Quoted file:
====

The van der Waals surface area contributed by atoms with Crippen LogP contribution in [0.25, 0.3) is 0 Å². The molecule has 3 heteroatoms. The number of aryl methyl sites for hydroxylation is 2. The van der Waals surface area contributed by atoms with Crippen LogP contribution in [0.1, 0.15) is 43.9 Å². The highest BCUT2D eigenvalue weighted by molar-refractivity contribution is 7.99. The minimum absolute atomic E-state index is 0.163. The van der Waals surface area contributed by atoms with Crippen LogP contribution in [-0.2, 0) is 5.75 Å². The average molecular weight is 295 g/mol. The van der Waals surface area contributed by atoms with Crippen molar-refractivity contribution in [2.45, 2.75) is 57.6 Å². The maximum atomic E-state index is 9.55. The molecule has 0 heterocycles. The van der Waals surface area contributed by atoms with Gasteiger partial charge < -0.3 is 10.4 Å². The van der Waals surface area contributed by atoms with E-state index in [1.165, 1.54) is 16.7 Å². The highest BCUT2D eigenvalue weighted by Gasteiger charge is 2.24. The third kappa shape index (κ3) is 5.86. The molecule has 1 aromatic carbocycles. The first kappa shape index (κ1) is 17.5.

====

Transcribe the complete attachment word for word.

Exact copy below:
The van der Waals surface area contributed by atoms with Crippen LogP contribution in [0.25, 0.3) is 0 Å². The molecule has 3 heteroatoms. The number of aryl methyl sites for hydroxylation is 2. The van der Waals surface area contributed by atoms with Crippen LogP contribution in [0.1, 0.15) is 43.9 Å². The highest BCUT2D eigenvalue weighted by molar-refractivity contribution is 7.99. The minimum absolute atomic E-state index is 0.163. The van der Waals surface area contributed by atoms with Crippen LogP contribution in [-0.2, 0) is 5.75 Å². The average molecular weight is 295 g/mol. The van der Waals surface area contributed by atoms with Crippen molar-refractivity contribution in [2.45, 2.75) is 57.6 Å². The maximum atomic E-state index is 9.55. The molecule has 0 heterocycles. The van der Waals surface area contributed by atoms with Gasteiger partial charge < -0.3 is 10.4 Å². The van der Waals surface area contributed by atoms with E-state index in [1.165, 1.54) is 16.7 Å². The highest BCUT2D eigenvalue weighted by Gasteiger charge is 2.24. The third kappa shape index (κ3) is 5.86. The molecule has 1 aromatic carbocycles. The first kappa shape index (κ1) is 17.5.